It can also be said that the Bible itself is an anti-revolutionary document. Many verses encourage believers to submit to the king, whether he is just or unjust. While undercurrents of protest exist in Biblical interpretation, the Egyptian church perspective is well within the mainstream of historical Christian understanding. It may well be within the mainstream of wisdom as well, but this is a pragmatic, political matter. Should the church throw its hat in with the uprising? Where will the repercussions be greatest should the effort fail, or succeed?

Fr. Matta al-Miskeen represents a minority position in the church today, but one that has been forged by an intense monastic spirituality. In his book ‘Church and State’, he urges Christians to become full participants in the life of society, and devote themselves spiritually in the life of the church. A mixing of the two identities, however, pollutes the two streams in which Jesus said to ‘render unto Caesar the things that are Caesar, and the things that are God’s, to God’. Though now deceased, he recognized the increasing politicization of the church, and warned against it.

As things stand now, the church is tied to the ruling political establishment, no matter how frustrated it is in this relationship. Alliance with government makes proper sense; after all, having suffered through sectarian and terrorist attacks over the past three decades, it is only the ruling power that controls the forces of security. Witnessing great police commitment to defend the sanctity of churches during Christmas Eve services testifies to this fact.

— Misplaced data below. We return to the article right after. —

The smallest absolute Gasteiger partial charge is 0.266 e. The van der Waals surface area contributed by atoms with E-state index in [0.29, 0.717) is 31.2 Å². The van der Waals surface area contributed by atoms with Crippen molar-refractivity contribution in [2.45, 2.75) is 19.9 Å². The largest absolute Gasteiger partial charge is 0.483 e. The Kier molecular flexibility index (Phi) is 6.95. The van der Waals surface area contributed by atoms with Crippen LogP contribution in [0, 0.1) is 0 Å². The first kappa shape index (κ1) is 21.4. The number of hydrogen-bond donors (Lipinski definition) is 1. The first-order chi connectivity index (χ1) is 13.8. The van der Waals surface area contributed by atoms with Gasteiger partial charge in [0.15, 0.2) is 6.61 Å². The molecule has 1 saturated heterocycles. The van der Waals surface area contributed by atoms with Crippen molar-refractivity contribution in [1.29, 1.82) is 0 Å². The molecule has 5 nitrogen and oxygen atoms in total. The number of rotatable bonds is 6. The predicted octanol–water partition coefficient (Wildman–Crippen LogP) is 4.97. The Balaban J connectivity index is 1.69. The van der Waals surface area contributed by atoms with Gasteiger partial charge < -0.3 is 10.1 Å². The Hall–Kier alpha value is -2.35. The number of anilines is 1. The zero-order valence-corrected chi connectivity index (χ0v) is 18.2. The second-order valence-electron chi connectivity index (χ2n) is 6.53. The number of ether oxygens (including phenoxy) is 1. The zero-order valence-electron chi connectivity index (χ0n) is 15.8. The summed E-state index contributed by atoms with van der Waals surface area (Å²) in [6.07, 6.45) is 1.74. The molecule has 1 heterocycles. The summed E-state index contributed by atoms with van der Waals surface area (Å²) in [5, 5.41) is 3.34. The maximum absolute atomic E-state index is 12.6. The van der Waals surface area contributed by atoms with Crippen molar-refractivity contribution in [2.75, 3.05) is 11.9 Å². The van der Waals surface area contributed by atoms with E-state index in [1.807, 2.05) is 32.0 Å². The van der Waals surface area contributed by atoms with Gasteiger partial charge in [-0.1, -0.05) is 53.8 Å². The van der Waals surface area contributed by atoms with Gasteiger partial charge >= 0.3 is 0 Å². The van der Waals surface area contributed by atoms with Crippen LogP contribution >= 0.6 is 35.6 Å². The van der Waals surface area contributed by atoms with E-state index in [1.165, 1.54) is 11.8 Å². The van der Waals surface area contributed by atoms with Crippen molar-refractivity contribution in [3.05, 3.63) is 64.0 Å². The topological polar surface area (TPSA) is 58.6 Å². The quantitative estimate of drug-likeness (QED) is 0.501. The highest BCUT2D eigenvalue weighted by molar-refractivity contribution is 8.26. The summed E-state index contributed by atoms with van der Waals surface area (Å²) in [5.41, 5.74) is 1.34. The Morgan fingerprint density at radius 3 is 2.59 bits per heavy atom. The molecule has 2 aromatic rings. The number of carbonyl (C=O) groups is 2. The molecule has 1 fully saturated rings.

Yet Matta al-Miskeen hints at the greater strategy. If the church is apolitical, then individual Christians can be as political as they desire. The government can trust the church not to mobilize its members, either for or against government policy. Society, including the Muslim majority, can trust the church to urge its adherents toward morality and cooperation. Then, if a Christian becomes a government loyalist, he is free. If a Christian takes opposition leadership and calls for regime change, he is free. For his actions he is responsible to God, as well as the state and society. Yet this responsibility is his, it does not belong to the church. The church is responsible for nurturing the spiritual life of believers, not securing their political rights.

Police Day is January 25. Tension is afoot. Different strata of society have chosen sides, and the church has declared its allegiance. Perhaps the day will pass insignificantly; perhaps this is the first step towards Tunisia. Will society follow the lead of the elitist agitators, no matter how deep their dissatisfaction with government? Will Christians follow the lead of the church, and continue their submission to the ruling powers? For all involved, where does wisdom lie?

For the good of Egypt, may the right answers become clear. May all have the courage of conviction and the goodness of heart to act on such wisdom.